US executives tell Congress they want permanent tax reform
Wall Street and corporate executives urged lawmakers on Thursday to pursue a permanent tax reform package that avoids expanding the federal deficit as a way to drive U.S. economic growth, investment and job creation.
At a hearing before the House of Representatives tax committee, businessmen including executives from AT&T Inc, Emerson Electric Co and S&P Global Inc, said business needs permanent reforms to enhance certainty for long-term investments that can expand markets, grow jobs and increase wages.
“I need a permanent tax rate and I need it for at least 10 years,” said Emerson Chief Executive David Farr, who is also chairman of the National Association of Manufacturers, a powerful trade group with 14,000 members.
The endorsement of permanent policy changes could help House Republicans advance their revenue-neutral approach in a tax debate that has spawned calls for deficit-funded tax cuts that would have to expire after a decade under Senate rules.
The hearing, the first in a series to be held by the House Ways and Means Committee, was intended to show lawmakers moving forward on tax reform at a time of growing doubts about President Donald Trump’s ability to overhaul the U.S. tax code this year.
Trump officials met this week with leaders from the House and Senate as part of an effort to agree on legislation that could pass Congress.
Trump and his fellow Republicans made passing what would be the first major tax reform bill since 1986 a central pledge of last year’s presidential and congressional campaigns.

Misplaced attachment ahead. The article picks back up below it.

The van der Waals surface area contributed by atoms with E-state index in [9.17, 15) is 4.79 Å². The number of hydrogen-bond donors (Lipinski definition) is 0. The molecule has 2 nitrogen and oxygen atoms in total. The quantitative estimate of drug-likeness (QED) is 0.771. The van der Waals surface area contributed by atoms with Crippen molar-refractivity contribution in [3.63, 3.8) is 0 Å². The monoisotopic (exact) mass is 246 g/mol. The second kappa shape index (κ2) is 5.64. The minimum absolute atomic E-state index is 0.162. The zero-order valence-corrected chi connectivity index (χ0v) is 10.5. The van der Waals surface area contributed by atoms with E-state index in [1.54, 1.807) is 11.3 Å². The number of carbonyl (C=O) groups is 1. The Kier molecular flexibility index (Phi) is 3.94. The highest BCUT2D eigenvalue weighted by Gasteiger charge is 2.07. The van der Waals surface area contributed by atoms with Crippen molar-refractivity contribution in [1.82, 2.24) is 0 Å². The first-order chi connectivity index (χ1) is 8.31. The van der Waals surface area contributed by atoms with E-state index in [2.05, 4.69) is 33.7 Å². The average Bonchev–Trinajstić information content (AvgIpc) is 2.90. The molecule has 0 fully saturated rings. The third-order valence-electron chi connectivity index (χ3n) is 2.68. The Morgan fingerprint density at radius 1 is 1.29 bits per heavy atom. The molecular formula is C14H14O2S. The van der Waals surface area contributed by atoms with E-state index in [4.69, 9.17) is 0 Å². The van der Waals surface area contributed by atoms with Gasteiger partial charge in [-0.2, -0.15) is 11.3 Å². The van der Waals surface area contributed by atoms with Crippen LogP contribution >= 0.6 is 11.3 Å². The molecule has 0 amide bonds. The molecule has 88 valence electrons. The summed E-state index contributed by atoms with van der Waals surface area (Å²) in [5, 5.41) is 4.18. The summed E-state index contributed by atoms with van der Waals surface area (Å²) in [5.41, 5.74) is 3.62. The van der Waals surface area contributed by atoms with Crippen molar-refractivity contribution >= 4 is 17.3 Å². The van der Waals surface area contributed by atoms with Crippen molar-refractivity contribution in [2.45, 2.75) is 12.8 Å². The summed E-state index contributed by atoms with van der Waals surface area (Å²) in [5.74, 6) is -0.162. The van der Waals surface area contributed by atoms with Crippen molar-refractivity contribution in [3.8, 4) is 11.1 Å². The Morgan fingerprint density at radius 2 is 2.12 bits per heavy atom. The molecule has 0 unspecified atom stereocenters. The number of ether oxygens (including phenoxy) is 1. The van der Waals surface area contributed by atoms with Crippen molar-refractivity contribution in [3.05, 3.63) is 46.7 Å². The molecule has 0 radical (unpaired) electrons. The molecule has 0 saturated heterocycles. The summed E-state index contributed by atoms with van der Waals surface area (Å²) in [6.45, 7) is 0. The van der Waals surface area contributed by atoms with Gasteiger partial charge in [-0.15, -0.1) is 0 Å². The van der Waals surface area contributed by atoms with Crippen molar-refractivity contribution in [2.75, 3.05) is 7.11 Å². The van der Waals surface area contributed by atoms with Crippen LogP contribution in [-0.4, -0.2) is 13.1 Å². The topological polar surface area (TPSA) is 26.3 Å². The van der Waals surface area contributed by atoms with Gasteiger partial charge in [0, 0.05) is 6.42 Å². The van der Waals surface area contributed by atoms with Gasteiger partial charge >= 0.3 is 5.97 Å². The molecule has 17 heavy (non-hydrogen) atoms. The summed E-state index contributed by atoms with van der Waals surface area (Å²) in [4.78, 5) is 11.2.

But Congress must first enact healthcare legislation. The Senate healthcare debate could drag on through the summer, leaving tax reform for late 2017 or early 2018. Failure could postpone tax reform for years.
The business executives’ formula for business tax reform included permanent tax cuts; an end to taxation of foreign profits; immediate expensing for capital investments and strong research incentives.
Farr also said he backed Trump’s 15 percent income tax rate for corporations, less than half of the current 35 percent.
Democrats blasted Republican reforms as benefiting the wealthy at the expense of the middle class and charged the white male executives with representing a narrow segment of America.
“Look at the panel. Just look. All white men. Where are the women? Where are the minorities?” said Congressman and civil rights leader John Lewis.
(Reporting by David Morgan; Editing by Dan Grebler)